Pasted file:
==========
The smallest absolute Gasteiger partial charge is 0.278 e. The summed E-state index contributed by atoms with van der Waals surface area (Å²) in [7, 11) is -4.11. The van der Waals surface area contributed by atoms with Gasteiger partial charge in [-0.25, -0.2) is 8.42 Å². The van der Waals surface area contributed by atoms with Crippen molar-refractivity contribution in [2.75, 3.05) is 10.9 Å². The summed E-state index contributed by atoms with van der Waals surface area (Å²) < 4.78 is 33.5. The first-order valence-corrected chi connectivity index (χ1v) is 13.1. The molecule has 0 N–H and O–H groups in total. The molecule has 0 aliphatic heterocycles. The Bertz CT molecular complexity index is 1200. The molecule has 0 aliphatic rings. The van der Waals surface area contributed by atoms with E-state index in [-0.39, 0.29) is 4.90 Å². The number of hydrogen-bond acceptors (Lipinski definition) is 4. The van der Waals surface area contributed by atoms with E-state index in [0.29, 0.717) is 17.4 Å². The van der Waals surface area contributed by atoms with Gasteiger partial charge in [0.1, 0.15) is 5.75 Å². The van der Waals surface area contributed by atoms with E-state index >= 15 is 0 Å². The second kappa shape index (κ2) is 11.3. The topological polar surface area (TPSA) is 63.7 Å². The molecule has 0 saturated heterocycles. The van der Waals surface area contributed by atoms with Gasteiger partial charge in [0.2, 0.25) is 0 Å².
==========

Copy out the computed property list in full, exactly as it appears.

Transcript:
The smallest absolute Gasteiger partial charge is 0.278 e. The summed E-state index contributed by atoms with van der Waals surface area (Å²) in [7, 11) is -4.11. The van der Waals surface area contributed by atoms with Gasteiger partial charge in [-0.25, -0.2) is 8.42 Å². The van der Waals surface area contributed by atoms with Crippen molar-refractivity contribution in [2.75, 3.05) is 10.9 Å². The summed E-state index contributed by atoms with van der Waals surface area (Å²) < 4.78 is 33.5. The first-order valence-corrected chi connectivity index (χ1v) is 13.1. The molecule has 0 N–H and O–H groups in total. The molecule has 0 aliphatic heterocycles. The Bertz CT molecular complexity index is 1200. The molecule has 0 aliphatic rings. The van der Waals surface area contributed by atoms with E-state index in [-0.39, 0.29) is 4.90 Å². The number of hydrogen-bond acceptors (Lipinski definition) is 4. The van der Waals surface area contributed by atoms with E-state index in [0.29, 0.717) is 17.4 Å². The van der Waals surface area contributed by atoms with Gasteiger partial charge in [0.1, 0.15) is 5.75 Å². The van der Waals surface area contributed by atoms with E-state index >= 15 is 0 Å². The second kappa shape index (κ2) is 11.3. The topological polar surface area (TPSA) is 63.7 Å². The molecule has 0 saturated heterocycles. The van der Waals surface area contributed by atoms with Gasteiger partial charge in [0.2, 0.25) is 0 Å².